Migrate SQL Server Reporting Services reports to Power BI

This article targets SQL Server Reporting Services (SSRS) report authors and Power BI administrators. It provides you with guidance to help you migrate your Report Definition Language (RDL) reports to Power BI.

Note

It's only possible to migrate RDL reports. In Power BI, RDL reports are called paginated reports.

Guidance is divided into four stages. We recommend that you first read the entire article prior to migrating your reports.

  1. Before you start
  2. Pre-migration stage
  3. Migration stage
  4. Post-migration stage

You can achieve migration without downtime to your SSRS servers, or disruption to your report users. It's important to understand that no data or reports need to be removed. So, it means you can keep your current environment in place until you're ready for it to be retired.

Before you start

Before you start the migration, you should verify that your environment meets certain prerequisites. We'll describe these prerequisites, and also introduce you to a helpful migration tool.

Preparing for migration

As you prepare to migrate your reports to Power BI, first verify that your organization has a Power BI Premium subscription. This subscription is required to host and run your Power BI paginated reports.

Supported versions

You can migrate SSRS instances running on-premises, or on Virtual Machines hosted by cloud providers, like Azure.

The following list describes the SQL Server versions supported for migration to Power BI:

  • SQL Server 2012
  • SQL Server 2014
  • SQL Server 2016
  • SQL Server 2017
  • SQL Server 2019

Migration from Power BI Report Server is possible, too.

Migration tool

We recommend you use the RDL Migration Tool to help prepare, and migrate your reports. This tool was developed by Microsoft to help customers migrate RDL reports from their SSRS servers to Power BI. It's available on GitHub, and it documents an end-to-end walkthrough of the migration scenario.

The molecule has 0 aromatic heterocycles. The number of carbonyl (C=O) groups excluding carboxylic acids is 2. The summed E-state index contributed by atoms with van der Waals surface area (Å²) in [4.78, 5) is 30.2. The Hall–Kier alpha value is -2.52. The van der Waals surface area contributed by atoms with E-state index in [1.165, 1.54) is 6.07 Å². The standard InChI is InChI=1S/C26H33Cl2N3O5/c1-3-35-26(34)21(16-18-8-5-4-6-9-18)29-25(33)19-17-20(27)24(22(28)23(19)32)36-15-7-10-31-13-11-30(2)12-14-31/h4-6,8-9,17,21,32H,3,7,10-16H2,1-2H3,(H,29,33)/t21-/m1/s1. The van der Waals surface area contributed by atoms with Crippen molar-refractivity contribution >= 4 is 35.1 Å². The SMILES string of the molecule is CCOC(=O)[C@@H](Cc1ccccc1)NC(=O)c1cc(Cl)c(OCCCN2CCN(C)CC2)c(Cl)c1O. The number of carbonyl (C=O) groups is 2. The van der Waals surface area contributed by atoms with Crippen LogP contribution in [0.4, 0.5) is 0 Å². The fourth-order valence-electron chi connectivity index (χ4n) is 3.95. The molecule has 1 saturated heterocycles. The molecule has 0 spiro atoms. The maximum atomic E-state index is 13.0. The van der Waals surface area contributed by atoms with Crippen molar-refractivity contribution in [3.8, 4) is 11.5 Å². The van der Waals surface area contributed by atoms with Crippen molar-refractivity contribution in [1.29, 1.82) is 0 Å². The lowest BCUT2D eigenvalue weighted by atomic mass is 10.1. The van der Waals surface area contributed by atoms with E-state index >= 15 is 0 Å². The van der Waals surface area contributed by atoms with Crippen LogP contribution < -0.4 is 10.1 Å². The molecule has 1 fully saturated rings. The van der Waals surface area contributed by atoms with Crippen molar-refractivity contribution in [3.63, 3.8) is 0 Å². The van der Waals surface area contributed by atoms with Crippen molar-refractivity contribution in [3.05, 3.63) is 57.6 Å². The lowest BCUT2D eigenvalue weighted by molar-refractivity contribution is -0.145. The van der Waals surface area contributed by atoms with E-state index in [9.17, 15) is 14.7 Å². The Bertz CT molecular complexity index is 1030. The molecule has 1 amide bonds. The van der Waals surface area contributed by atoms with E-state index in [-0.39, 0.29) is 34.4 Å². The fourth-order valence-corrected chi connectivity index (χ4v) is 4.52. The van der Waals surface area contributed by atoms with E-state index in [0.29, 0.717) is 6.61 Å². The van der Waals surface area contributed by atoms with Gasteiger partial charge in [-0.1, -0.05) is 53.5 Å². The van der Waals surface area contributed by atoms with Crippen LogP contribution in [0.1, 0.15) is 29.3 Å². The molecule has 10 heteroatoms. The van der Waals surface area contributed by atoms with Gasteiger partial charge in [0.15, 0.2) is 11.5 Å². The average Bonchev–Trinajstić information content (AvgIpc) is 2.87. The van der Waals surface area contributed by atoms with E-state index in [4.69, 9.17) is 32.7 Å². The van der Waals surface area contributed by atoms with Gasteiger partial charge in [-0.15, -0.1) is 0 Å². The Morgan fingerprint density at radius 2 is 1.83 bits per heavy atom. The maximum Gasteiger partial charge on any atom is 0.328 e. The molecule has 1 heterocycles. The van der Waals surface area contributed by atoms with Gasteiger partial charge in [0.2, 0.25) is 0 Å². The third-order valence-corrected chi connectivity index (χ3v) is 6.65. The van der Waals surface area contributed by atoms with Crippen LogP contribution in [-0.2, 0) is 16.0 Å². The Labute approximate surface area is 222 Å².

The tool automates the following tasks:

  • Checks for unsupported data sources and unsupported report features
  • Converts any shared resources to embedded resources:
    • Shared data sources become embedded data sources
    • Shared datasets become embedded datasets
  • Publishes reports (that pass checks) as paginated reports, to a specified Power BI workspace (on a Premium capacity)

It doesn't modify or remove your existing reports. On completion, the tool outputs a summary of all actions completed—successful or unsuccessful.

Over time, the tool may be improved by Microsoft. The community is encouraged to contribute and help enhance it, too.

Pre-migration stage

After verifying that your organization meets the pre-requisites, you're ready to start the Pre-migration stage. This stage has three phases:

  1. Discover
  2. Assess
  3. Prepare

Discover

The goal of the Discover phase is to identify your existing SSRS instances. This process involves scanning the network to identify all SQL Server instances in your organization.

You can use the Microsoft Assessment and Planning Toolkit. Also known as the "MAP Toolkit", it discovers and reports on your SQL Server instances, versions, and installed features. It's a powerful inventory, assessment, and reporting tool that can simplify your migration planning process.

Assess

Having discovered your SSRS instances, the goal of the Assess phase is to understand any SSRS reports—or server items—that can't be migrated.

Only RDL reports can be migrated from your SSRS servers to Power BI. Each migrated RDL report will become a Power BI paginated report.

The following SSRS item types, however, can't be migrated to Power BI:

  • Shared data sources 1